Trace Adkins, one of several country artists standing by the NRA.

Trace Adkins, one of several country artists standing by the NRA.

Despite the hellish events in Las Vegas last week — at a country music festival — country artists remain adamantly opposed to gun control.  In fact, very little has changed in the country music world.

In the wake of the worst mass-shooting in US history, country artist Caleb Keeter reversed his position on gun control.  It took a mass shooting involving hundreds of victims to convince him that unfettered gun access and absolute 2nd Amendment protections might be the wrong path.

Jennifer Nettles of Sugarland also joined the call for more gun control.  And we’ve learned of a two country artists that have quietly severed their ties with the NRA since the Vegas tragedy.

But for the most part, country artists are either saying nothing or standing firm in their support of the NRA and 2nd Amendment.  And there’s a die-hard coalition that isn’t backing down.

In fact, a coalition of 37 artists are proudly listed on the NRA website, many posing with guns or NRA hats.

And of the 39 artists affiliated with ‘NRA Country,’ an NRA-sponsored support program for country artists, just two have left since Vegas.

Here are the 37 who remain ardent supporters:

  1. Trace Adkins
  2. Rodney Atkins
  3. Frankie Ballard
  4. Lee Brice
  5. The Swon Brothers
  6. Craig Campbell
  7. Luke Combs
  8. Easton Corbin
  9. Tyler Farr
  10. Colt Ford
  11. Kevin Fowler
  12. Lucas Hoge
  13. Angie Johnson
  14. Aaron Lewis
  15. LoCash
  16. Love and Theft
  17. Montgomery Gentry
  18. Justin Moore
  19. Craig Morgan
  20. Heidi Newfield
  21. Jon Pardi
  22. Eric Paslay
  23. Michael Ray
  24. Chase Rice
  25. Pete Scobell
  26. Granger Smith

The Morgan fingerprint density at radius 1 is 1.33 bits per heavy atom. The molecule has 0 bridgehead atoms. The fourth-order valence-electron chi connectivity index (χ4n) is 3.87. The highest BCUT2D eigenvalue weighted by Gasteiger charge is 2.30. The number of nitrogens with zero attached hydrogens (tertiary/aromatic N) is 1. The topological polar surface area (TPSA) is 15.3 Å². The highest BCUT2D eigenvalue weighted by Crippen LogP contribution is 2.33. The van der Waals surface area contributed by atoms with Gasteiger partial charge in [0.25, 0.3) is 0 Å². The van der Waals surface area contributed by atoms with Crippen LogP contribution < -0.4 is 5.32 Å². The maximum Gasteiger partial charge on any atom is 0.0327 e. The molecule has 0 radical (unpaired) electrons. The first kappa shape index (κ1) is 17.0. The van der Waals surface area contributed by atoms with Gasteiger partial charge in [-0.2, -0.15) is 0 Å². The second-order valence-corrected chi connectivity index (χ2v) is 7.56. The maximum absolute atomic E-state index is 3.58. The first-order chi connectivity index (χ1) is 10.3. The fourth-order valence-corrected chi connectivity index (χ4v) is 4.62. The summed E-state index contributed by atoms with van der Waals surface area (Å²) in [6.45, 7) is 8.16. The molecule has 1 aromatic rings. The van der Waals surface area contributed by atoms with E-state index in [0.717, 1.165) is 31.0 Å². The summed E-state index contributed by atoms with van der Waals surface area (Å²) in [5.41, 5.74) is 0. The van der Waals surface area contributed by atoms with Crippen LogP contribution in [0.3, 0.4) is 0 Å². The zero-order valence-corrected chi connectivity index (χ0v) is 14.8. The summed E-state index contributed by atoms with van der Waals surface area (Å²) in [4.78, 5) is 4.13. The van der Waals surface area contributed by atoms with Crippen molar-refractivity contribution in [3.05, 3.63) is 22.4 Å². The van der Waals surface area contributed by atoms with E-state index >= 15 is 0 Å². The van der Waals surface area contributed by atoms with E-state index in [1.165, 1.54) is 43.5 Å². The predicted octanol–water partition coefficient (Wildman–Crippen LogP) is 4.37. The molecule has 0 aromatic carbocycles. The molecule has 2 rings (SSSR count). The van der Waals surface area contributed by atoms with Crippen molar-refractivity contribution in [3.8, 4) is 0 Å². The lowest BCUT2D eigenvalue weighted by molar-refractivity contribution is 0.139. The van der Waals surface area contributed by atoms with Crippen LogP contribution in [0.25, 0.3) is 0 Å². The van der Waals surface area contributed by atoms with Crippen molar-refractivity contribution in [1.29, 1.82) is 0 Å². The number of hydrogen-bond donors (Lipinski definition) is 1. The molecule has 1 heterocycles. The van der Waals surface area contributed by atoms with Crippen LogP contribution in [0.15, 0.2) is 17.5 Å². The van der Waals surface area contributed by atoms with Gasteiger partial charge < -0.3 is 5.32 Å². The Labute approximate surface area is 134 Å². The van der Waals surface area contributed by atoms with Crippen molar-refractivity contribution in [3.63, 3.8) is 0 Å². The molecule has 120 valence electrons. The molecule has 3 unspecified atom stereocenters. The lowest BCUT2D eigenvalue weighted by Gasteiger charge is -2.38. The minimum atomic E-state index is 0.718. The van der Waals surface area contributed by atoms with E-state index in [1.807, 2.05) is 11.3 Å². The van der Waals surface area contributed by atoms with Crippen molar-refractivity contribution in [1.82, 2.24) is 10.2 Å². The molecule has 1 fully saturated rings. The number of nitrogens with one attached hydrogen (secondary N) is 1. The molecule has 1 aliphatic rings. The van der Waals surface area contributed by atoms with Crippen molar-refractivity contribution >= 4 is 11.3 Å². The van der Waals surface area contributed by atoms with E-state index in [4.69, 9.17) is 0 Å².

27. Big SMO
  28. Blackberry Smoke
  29. Tate Stevens
  30. Sunny Sweeney
  31. Josh Thompson
  32. Storme Warren
  33. Aaron Watson
  34. Drake White
  35. Chuck Wicks
  36. Hank Williams
  37. Gretchen Wilson

Rolling Stone reports that two artists removed themselves from the site after the massacre: Florida Georgia Line and Thomas Rhett.  They said they have no ‘active relationship’ with the NRA, but were previously allied with the group.

Luke Combs also said he had no affiliation with the NRA, but still remains on the site (wearing the hat).  Everyone else has been quiet, except for Love and Theft, who reaffirmed their support for the NRA.

These affiliations are part of a long relationship between the NRA and country artists.  And they’re probably financial deals.

In fact, it’s widely believed that the NRA is paying all of these artists for their support.  The result?  A positive bridge to most of the states and audiences that the gun industry needs.

“It’s no secret,” the Director of NRA Country once remarked. “If you poll our members, they love country music.”

All of which may explain why Caleb Keeter didn’t start a trend.  In fact, we’ve heard of a culture of fear affecting country music artists.  Most are petrified of losing their audiences over political issues, similar to the fallout endured by the Dixie Chicks back in 2003.

“I just feel like you’re so censored as a country artist,” indie artist Megan Lindsey told the AP recently.  She took a knee after performing the national anthem at an NFL football game. “I feel like the labels like to keep you that way. They don’t want you to speak out. They don’t want you to say things that would upset country music listeners.

“People worry about being Dixie Chick-ed.”

 


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